Book Report: Greenlights

Rating: 5 out of 5.

Did you think I wasn’t reading anymore? Not the case; I’m reading a long-ass book about working equitation and a book in my color series, on green. But, this green-themed book showed up yesterday, so I diverted to read it on a very rare rainy July day.

I didn’t jump to read Greenlights, by Matthew McConaughey, the moment it came out last year, because I was busy reading other stuff. But, my love of memoirs by quirky people got the best of me, and when I was ordering another book, I stuck this one in my order. I’m glad I did, because this book is a fun adventure to read and a nice break from some of the “celebrity” books I’ve seen.

My favorite thing is that MM (as I’ll call him, to keep from having to type his surname over and over) is unabashedly honest about himself, which makes reading about his personal and spiritual journey am unexpected joy. As you probably know, one of my favorite pastimes is learning how different people “tick,” and MM gives you a lot of insight into how he got to be the way he is today. His morality is very consistent, and when he sees himself deviating, he goes off and works on it, by gosh. It’s no wonder one of the reviews on the back of the book is by Lee’s hero Ryan Holliday, the modern Stoic guy.

And, yes, it’s a philosophy book as well as a memoir. I’ll admit that some of the stuff seemed to be a bit simplistic, but I didn’t disagree with any of it, either. And I certainly enjoyed how he presented his ideas in photos of sticky notes, bumper stickers, and images of his hand-written notes from various stages of his life. Seeing someone else’s unedited thoughts is quite insightful, and I admire MM for sharing them!

A sample of the book’s layout.

About the Book Itself

Something else I liked about this memoir is the book itself. I like it when a publisher takes a chance and makes a book’s design a feast for the eyes. The physical book itself is even different in a good way. The book jacket is not the size of the book, and is on lovely paper. Then, when you open the book, you’re greeted with all sorts of photos and words inside the cover. This part contributes a lot to the story of MM, and is a delightful surprise.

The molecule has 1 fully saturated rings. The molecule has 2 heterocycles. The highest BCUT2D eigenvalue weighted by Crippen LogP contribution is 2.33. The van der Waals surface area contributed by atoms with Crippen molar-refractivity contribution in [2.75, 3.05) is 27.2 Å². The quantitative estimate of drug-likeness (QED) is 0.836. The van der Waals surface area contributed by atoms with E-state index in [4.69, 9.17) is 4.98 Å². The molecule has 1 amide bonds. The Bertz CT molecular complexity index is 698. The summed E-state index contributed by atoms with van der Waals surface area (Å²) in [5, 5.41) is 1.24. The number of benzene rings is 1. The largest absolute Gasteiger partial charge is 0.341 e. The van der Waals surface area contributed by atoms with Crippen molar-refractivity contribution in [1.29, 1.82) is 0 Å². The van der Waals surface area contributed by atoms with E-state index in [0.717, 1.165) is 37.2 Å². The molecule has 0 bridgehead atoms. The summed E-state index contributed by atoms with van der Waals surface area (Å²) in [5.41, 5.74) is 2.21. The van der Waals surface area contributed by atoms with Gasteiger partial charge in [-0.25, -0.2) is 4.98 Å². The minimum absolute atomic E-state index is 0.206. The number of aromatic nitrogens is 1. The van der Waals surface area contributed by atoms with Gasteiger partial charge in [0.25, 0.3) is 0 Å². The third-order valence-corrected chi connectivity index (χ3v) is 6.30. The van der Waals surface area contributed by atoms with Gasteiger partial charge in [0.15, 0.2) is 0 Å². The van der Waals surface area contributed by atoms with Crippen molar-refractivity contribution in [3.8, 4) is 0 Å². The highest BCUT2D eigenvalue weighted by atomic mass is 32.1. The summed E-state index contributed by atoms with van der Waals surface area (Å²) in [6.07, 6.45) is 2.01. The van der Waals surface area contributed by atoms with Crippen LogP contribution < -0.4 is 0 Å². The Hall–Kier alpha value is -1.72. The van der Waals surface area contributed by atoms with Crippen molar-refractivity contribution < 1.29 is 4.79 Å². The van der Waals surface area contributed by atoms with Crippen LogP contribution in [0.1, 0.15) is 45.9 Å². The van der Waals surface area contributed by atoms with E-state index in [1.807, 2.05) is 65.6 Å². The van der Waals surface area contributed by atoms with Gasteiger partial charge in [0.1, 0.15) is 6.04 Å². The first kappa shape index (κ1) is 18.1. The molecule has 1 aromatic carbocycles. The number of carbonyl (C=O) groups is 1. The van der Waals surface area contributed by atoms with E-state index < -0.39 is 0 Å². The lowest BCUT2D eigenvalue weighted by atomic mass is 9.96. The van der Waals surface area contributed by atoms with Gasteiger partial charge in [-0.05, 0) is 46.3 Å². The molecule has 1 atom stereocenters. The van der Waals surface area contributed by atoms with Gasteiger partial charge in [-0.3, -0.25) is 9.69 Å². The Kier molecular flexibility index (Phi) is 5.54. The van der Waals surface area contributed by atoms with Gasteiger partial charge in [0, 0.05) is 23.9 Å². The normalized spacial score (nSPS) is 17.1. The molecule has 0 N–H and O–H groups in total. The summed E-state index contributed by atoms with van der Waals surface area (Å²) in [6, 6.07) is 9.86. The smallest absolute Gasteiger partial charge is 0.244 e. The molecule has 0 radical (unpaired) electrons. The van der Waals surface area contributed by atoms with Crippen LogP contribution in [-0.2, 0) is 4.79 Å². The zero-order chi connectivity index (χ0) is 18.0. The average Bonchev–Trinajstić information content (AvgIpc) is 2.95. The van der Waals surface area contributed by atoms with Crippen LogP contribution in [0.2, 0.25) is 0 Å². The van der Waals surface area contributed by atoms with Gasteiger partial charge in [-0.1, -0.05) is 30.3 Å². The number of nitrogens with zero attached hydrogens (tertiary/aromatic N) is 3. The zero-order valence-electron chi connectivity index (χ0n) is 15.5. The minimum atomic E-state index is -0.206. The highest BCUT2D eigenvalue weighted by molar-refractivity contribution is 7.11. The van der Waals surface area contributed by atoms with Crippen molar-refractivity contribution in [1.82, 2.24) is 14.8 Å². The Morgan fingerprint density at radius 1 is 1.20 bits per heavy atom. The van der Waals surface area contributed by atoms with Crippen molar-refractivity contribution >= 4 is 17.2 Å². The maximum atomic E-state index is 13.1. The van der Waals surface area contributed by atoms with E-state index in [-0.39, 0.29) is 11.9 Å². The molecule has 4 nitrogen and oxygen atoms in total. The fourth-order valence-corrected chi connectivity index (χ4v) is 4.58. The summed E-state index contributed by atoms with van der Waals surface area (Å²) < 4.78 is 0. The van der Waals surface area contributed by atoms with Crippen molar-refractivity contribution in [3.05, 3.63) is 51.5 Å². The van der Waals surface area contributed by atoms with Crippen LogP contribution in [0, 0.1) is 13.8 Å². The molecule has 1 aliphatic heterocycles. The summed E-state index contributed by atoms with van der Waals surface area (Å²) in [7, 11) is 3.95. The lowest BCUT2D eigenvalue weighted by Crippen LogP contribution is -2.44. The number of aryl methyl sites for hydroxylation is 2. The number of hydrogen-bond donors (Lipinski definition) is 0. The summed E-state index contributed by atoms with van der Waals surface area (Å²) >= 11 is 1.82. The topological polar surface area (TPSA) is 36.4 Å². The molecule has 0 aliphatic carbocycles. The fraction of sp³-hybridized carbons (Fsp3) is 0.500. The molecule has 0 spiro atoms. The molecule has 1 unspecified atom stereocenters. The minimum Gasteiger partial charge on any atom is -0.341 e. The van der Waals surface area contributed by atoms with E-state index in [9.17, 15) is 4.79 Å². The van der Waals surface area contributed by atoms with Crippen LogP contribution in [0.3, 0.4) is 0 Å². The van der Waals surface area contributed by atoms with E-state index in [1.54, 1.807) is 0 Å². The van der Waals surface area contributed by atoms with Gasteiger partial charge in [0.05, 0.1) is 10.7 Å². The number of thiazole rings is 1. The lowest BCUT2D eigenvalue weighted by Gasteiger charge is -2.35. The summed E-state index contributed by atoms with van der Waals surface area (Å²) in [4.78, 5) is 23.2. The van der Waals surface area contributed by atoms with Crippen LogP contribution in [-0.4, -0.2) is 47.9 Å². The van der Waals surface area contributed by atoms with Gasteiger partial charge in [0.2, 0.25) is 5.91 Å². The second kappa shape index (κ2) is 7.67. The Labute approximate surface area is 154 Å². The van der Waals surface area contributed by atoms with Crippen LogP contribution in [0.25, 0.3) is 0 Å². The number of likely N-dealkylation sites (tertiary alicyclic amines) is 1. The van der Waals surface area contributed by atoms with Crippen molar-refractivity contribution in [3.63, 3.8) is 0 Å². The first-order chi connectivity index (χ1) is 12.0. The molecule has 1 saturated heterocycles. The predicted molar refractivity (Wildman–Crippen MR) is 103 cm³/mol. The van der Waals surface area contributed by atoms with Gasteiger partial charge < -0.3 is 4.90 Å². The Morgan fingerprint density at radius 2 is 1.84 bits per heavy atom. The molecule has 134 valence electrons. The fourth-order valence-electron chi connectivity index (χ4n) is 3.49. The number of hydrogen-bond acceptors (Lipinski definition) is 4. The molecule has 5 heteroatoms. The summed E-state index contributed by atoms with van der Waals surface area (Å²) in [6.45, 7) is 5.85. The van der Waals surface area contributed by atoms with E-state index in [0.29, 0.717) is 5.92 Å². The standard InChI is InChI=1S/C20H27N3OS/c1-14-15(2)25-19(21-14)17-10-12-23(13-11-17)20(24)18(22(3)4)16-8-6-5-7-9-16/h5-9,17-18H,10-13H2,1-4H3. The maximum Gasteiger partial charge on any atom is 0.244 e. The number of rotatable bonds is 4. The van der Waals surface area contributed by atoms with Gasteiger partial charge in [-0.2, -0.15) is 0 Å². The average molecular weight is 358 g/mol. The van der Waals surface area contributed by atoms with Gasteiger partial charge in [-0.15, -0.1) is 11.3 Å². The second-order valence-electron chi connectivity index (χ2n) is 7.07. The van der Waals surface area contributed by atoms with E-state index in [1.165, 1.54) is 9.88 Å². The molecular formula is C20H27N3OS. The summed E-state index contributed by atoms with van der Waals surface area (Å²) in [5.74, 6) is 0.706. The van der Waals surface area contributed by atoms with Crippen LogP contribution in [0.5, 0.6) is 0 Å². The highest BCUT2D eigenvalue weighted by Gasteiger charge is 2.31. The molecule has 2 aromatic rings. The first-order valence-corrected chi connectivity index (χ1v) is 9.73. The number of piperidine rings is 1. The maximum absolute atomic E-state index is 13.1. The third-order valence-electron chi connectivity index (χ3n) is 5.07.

The book itself has a theme, and by gosh, it sticks to it. MM talks about “greenlights” in his life, which are signals he’s on the right path. The color green appears in the section dividers, in the Venn diagram used to mark sections within chapters, and every time he says “greenlight.” The use of a typewriter-style monospaced font in any content that’s a poem or a philosophical break helps you keep track of what’s in the narrative and what’s an aside. Plus, the bits in MM’s handwriting show what isn’t edited at all.

Section head.

The Content

The other thing I want to say about this book is that it does what I like best in an introspective book, and that’s to NOT go on and on about every famous person the author encounters, every fancy thing the author ever did, etc. Instead, MM focuses on his own thought processes and introduces only people who let him toward his greenlights, most of whom aren’t all that famous (though a few are). His humility seems genuine, not a put-on, and you end the book not thinking how great it was to get to know a movie star, but rather how great it was to follow a man and learn from his insights as he grows and changes. (I also enjoyed reading about his times in Austin, which brought back memories.)

Why I sat and read all day yesterday.

Nope, MM is not much like me at all, but he earns my respect for being true to his ideals, for learning from his mistakes, and for focusing on what he learns from all his experiences. Well, in that way, he IS like what I’d hope to be!

By the way, I read the book by first reading through the narrative part (the “regular book” bits) so that I could keep track of the passage of time, then I went back and read all the inserts and philosophical asides. Those parts are timeless, though it’s cool to figure out where MM was on his journey when he wrote his notes.

So, if you like modern philosophy, spiritual growth, or funny stories about wrestling on other continents, playing bongos naked, or any combination of the above, you’ll like Greenlights. You might even start looking at your life’s challenges in a more positive way.